cExams.net
Test # 63


1.
James Salter, who died in 2015, was an American ________?

Login/Register to access massive collection of FREE questions and answers.
Login/Register

gk15
Quiz Index
2080 questions in 208 tests. Each test contains 10 questions.
1
2
3
4
5
6
7
8
9
10
11
12
13
14
15
16
17
18
19
20
21
22
23
24
25
26
27
28
29
30
31
32
33
34
35
36
37
38
39
40
41
42
43
44
45
46
47
48
49
50
51
52
53
54
55
56
57
58
59
60
61
62
63
64
65
66
67
68
69
70
71
72
73
74
75
76
77
78
79
80
81
82
83
84
85
86
87
88
89
90
91
92
93
94
95
96
97
98
99
100
101
102
103
104
105
106
107
108
109
110
111
112
113
114
115
116
117
118
119
120
121
122
123
124
125
126
127
128
129
130
131
132
133
134
135
136
137
138
139
140
141
142
143
144
145
146
147
148
149
150
151
152
153
154
155
156
157
158
159
160
161
162
163
164
165
166
167
168
169
170
171
172
173
174
175
176
177
178
179
180
181
182
183
184
185
186
187
188
189
190
191
192
193
194
195
196
197
198
199
200
201
202
203
204
205
206
207
208

Book : farewell to arms
Author : ernest hemingway.      .. More >>

sleet:
n.
1.partially melted snow (or a mixture of rain and snow) sleet v.
1.precipitate as a mixture of rain and snow      .. More >>
  • Hanuman Chalisa
  • Creating Comic Pop Art
  • New Years Makeup Ideas
  • Most Beautiful Mosques In The World
  • National Park - Quiz
  • Rules to play Figure Skating

  • Simple Science

    Destructive Action of Water

    Water:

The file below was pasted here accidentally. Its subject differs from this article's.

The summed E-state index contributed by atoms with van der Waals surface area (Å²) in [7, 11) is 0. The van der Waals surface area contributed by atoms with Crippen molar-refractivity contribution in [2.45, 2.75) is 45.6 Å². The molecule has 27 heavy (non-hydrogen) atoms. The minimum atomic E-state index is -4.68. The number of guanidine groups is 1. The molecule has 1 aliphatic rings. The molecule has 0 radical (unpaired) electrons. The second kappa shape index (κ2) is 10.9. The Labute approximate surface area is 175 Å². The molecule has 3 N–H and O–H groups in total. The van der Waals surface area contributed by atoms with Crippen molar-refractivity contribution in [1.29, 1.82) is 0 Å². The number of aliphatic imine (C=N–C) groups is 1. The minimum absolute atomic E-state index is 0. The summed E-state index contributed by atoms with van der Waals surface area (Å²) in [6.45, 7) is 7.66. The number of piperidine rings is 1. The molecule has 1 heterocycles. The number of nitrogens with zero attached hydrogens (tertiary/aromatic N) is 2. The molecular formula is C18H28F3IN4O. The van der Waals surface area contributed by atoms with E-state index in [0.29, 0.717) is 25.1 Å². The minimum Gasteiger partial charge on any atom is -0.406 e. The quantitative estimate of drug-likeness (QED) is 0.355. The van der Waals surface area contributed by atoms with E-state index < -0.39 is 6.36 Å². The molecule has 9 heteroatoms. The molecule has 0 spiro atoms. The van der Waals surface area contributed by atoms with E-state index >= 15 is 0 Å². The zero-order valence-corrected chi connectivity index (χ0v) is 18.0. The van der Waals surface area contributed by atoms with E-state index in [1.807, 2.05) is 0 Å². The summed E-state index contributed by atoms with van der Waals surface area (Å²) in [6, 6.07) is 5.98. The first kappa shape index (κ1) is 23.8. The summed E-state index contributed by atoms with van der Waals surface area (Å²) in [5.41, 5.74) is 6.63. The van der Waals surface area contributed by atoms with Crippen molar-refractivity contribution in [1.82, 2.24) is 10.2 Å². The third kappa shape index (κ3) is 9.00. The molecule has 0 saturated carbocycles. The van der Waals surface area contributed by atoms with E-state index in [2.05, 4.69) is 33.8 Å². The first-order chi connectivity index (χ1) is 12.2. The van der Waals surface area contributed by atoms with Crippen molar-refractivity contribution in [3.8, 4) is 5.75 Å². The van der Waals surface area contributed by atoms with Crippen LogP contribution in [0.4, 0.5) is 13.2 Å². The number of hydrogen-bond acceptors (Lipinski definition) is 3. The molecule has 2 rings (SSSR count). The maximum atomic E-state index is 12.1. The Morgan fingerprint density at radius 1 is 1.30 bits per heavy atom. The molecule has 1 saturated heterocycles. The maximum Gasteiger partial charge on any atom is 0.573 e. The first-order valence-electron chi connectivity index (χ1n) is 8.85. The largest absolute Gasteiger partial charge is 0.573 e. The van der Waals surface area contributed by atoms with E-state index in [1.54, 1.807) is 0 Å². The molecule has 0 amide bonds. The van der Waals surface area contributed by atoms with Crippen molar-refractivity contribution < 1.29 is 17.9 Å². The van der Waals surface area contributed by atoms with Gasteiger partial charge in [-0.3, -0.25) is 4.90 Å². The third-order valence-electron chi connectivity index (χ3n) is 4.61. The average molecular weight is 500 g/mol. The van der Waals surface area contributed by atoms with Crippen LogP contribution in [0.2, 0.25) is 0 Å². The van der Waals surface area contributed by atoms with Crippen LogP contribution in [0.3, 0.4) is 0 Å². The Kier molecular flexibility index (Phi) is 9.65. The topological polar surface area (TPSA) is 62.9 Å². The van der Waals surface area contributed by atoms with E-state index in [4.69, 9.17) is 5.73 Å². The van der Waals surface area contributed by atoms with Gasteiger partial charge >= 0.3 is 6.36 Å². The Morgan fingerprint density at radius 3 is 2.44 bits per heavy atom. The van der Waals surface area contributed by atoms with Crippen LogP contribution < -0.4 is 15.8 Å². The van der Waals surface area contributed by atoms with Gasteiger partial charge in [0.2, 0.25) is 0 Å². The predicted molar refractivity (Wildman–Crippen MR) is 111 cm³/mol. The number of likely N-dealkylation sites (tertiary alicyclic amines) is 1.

The action of water in stream and sea, in springs and wells, is evident to all; but the activity of ground water - that is, rain water which sinks into the soil and remains there - is little known in general. The real activity of ground water is due to its great solvent power; every time we put sugar into tea or soap into water we are using water as a solvent. When rain falls, it dissolves substances floating in the atmosphere, and when it sinks into the ground and becomes ground water, it dissolves material out of the rock which it encounters. We know that water contains some mineral matter, because kettles in which water is boiled acquire in a short time a crust or coating on the inside. This crust is due to the accumulation in the kettle of mineral matter which was in solution in the water, but which was left behind when the water evaporated.

    The amount of dissolved mineral matter present in some wells and springs is surprisingly great; the famous springs of Bath, England, contain so much mineral matter in solution, that a column 9 feet in diameter and 140 feet high could be built out of the mineral matter contained in the water consumed yearly by the townspeople.

    Rocks and minerals are not all equally soluble in water; some are so little soluble that it is years before any change becomes apparent, and the substances are said to be insoluble, yet in reality they are slowly dissolving. Other rocks, like limestone, are so readily soluble in water that from the small pores and cavities eaten out by the water, there may develop in long centuries, caves and caverns. Most rock, like granite, contains several substances, some of which are readily soluble and others of which are not readily soluble; in such rocks a peculiar appearance is presented, due to the rapid disappearance of the soluble substance, and the persistence of the more resistant substance.

    We see that the solvent power of water is constantly causing changes, dissolving some mineral substances, and leaving others practically untouched; eating out crevices of various shapes and sizes, and by gradual solution through unnumbered years enlarging these crevices into wonderful caves, such as the Mammoth Cave of Kentucky.

    FIG. - Showing how caves and holes are formed by the solvent action of water.

    FIG. - The work of water as a solvent.


    Chourishi Systems